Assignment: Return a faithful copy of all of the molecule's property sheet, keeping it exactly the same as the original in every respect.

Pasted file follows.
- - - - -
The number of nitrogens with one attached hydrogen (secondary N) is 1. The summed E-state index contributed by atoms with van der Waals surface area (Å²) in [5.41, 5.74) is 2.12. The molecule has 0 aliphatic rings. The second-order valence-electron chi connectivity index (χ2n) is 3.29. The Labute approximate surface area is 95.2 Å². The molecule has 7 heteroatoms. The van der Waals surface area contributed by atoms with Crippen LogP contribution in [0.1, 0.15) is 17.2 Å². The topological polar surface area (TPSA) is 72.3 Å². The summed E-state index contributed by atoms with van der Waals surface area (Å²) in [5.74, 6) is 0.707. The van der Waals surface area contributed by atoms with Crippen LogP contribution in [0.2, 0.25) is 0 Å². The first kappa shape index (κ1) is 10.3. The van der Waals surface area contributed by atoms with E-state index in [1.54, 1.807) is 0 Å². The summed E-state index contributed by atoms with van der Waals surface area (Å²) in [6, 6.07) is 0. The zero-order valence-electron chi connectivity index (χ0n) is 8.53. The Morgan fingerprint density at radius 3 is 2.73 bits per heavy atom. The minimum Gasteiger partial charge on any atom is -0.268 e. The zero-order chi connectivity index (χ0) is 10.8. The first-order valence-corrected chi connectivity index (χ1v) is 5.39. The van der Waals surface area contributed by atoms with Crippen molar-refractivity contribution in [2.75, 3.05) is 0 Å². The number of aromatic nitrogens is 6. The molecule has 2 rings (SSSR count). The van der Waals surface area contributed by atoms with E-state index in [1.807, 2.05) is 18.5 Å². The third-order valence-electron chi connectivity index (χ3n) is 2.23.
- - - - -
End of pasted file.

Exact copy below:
The number of nitrogens with one attached hydrogen (secondary N) is 1. The summed E-state index contributed by atoms with van der Waals surface area (Å²) in [5.41, 5.74) is 2.12. The molecule has 0 aliphatic rings. The second-order valence-electron chi connectivity index (χ2n) is 3.29. The Labute approximate surface area is 95.2 Å². The molecule has 7 heteroatoms. The van der Waals surface area contributed by atoms with Crippen LogP contribution in [0.1, 0.15) is 17.2 Å². The topological polar surface area (TPSA) is 72.3 Å². The summed E-state index contributed by atoms with van der Waals surface area (Å²) in [5.74, 6) is 0.707. The van der Waals surface area contributed by atoms with Crippen LogP contribution in [0.2, 0.25) is 0 Å². The first kappa shape index (κ1) is 10.3. The van der Waals surface area contributed by atoms with E-state index in [1.54, 1.807) is 0 Å². The summed E-state index contributed by atoms with van der Waals surface area (Å²) in [6, 6.07) is 0. The zero-order valence-electron chi connectivity index (χ0n) is 8.53. The Morgan fingerprint density at radius 3 is 2.73 bits per heavy atom. The minimum Gasteiger partial charge on any atom is -0.268 e. The zero-order chi connectivity index (χ0) is 10.8. The first-order valence-corrected chi connectivity index (χ1v) is 5.39. The van der Waals surface area contributed by atoms with Crippen molar-refractivity contribution in [2.75, 3.05) is 0 Å². The number of aromatic nitrogens is 6. The molecule has 2 rings (SSSR count). The van der Waals surface area contributed by atoms with E-state index in [1.807, 2.05) is 18.5 Å². The third-order valence-electron chi connectivity index (χ3n) is 2.23.